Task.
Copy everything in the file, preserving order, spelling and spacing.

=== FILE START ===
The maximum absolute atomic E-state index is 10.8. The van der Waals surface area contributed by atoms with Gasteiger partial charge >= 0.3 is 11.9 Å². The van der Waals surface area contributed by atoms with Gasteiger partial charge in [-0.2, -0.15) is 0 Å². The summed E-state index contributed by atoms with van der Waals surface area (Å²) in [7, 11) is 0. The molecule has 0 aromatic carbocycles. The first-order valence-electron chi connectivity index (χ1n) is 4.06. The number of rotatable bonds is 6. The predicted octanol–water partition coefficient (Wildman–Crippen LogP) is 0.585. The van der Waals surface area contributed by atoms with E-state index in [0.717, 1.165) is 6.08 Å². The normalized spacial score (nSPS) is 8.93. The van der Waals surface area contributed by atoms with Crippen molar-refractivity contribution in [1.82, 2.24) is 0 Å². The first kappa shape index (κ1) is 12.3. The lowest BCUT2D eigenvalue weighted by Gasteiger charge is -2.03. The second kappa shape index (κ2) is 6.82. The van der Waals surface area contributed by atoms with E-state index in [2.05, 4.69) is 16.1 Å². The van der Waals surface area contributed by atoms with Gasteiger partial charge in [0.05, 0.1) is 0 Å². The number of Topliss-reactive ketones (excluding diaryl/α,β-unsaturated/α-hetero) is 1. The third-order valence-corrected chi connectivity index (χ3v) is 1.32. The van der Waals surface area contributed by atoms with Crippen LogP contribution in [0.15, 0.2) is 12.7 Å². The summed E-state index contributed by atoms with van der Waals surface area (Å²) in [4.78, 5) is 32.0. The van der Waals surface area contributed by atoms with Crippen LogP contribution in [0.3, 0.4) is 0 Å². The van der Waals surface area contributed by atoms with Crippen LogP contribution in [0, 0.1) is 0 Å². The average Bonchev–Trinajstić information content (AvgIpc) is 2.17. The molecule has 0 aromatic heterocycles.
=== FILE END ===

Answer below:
The maximum absolute atomic E-state index is 10.8. The van der Waals surface area contributed by atoms with Gasteiger partial charge >= 0.3 is 11.9 Å². The van der Waals surface area contributed by atoms with Gasteiger partial charge in [-0.2, -0.15) is 0 Å². The summed E-state index contributed by atoms with van der Waals surface area (Å²) in [7, 11) is 0. The molecule has 0 aromatic carbocycles. The first-order valence-electron chi connectivity index (χ1n) is 4.06. The number of rotatable bonds is 6. The predicted octanol–water partition coefficient (Wildman–Crippen LogP) is 0.585. The van der Waals surface area contributed by atoms with E-state index in [0.717, 1.165) is 6.08 Å². The normalized spacial score (nSPS) is 8.93. The van der Waals surface area contributed by atoms with Crippen molar-refractivity contribution in [1.82, 2.24) is 0 Å². The first kappa shape index (κ1) is 12.3. The lowest BCUT2D eigenvalue weighted by Gasteiger charge is -2.03. The second kappa shape index (κ2) is 6.82. The van der Waals surface area contributed by atoms with E-state index in [2.05, 4.69) is 16.1 Å². The van der Waals surface area contributed by atoms with Gasteiger partial charge in [0.05, 0.1) is 0 Å². The number of Topliss-reactive ketones (excluding diaryl/α,β-unsaturated/α-hetero) is 1. The third-order valence-corrected chi connectivity index (χ3v) is 1.32. The van der Waals surface area contributed by atoms with Crippen LogP contribution in [0.15, 0.2) is 12.7 Å². The summed E-state index contributed by atoms with van der Waals surface area (Å²) in [4.78, 5) is 32.0. The van der Waals surface area contributed by atoms with Crippen LogP contribution in [0.3, 0.4) is 0 Å². The van der Waals surface area contributed by atoms with Crippen LogP contribution in [0, 0.1) is 0 Å². The average Bonchev–Trinajstić information content (AvgIpc) is 2.17. The molecule has 0 aromatic heterocycles.